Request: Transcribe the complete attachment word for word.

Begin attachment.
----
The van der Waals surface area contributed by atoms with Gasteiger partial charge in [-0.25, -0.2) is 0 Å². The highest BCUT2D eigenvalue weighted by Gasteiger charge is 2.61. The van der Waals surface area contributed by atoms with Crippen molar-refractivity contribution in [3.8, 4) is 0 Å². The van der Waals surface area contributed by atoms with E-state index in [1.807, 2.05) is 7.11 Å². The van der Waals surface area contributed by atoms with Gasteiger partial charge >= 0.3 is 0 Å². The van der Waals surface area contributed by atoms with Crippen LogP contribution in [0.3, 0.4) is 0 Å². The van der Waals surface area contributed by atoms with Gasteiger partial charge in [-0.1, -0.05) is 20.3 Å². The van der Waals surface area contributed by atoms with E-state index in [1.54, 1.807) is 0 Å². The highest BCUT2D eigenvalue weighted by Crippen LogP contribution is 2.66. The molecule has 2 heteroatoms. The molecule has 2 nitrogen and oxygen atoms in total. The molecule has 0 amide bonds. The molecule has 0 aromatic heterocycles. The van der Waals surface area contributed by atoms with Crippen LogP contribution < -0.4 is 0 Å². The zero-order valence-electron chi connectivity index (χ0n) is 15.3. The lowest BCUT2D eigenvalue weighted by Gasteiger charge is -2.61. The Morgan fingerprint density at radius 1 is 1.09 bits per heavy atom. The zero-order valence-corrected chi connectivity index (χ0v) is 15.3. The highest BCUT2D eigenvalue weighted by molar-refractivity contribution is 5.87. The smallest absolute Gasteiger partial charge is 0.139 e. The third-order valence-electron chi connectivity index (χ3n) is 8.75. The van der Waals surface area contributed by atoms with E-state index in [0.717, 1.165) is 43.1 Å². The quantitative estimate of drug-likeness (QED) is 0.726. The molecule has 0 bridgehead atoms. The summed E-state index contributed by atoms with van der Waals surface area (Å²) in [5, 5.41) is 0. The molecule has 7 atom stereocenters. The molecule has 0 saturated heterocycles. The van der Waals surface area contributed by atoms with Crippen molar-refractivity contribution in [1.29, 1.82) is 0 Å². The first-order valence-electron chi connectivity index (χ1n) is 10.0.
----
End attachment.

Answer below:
The van der Waals surface area contributed by atoms with Gasteiger partial charge in [-0.25, -0.2) is 0 Å². The highest BCUT2D eigenvalue weighted by Gasteiger charge is 2.61. The van der Waals surface area contributed by atoms with Crippen molar-refractivity contribution in [3.8, 4) is 0 Å². The van der Waals surface area contributed by atoms with E-state index in [1.807, 2.05) is 7.11 Å². The van der Waals surface area contributed by atoms with Gasteiger partial charge >= 0.3 is 0 Å². The van der Waals surface area contributed by atoms with Crippen LogP contribution in [0.3, 0.4) is 0 Å². The van der Waals surface area contributed by atoms with Gasteiger partial charge in [-0.1, -0.05) is 20.3 Å². The van der Waals surface area contributed by atoms with E-state index in [1.54, 1.807) is 0 Å². The highest BCUT2D eigenvalue weighted by Crippen LogP contribution is 2.66. The molecule has 2 heteroatoms. The molecule has 2 nitrogen and oxygen atoms in total. The molecule has 0 amide bonds. The molecule has 0 aromatic heterocycles. The van der Waals surface area contributed by atoms with Crippen LogP contribution < -0.4 is 0 Å². The zero-order valence-electron chi connectivity index (χ0n) is 15.3. The lowest BCUT2D eigenvalue weighted by Gasteiger charge is -2.61. The Morgan fingerprint density at radius 1 is 1.09 bits per heavy atom. The zero-order valence-corrected chi connectivity index (χ0v) is 15.3. The highest BCUT2D eigenvalue weighted by molar-refractivity contribution is 5.87. The smallest absolute Gasteiger partial charge is 0.139 e. The third-order valence-electron chi connectivity index (χ3n) is 8.75. The van der Waals surface area contributed by atoms with E-state index in [0.717, 1.165) is 43.1 Å². The quantitative estimate of drug-likeness (QED) is 0.726. The molecule has 0 bridgehead atoms. The summed E-state index contributed by atoms with van der Waals surface area (Å²) in [5, 5.41) is 0. The molecule has 7 atom stereocenters. The molecule has 0 saturated heterocycles. The van der Waals surface area contributed by atoms with Crippen molar-refractivity contribution in [1.29, 1.82) is 0 Å². The first-order valence-electron chi connectivity index (χ1n) is 10.0.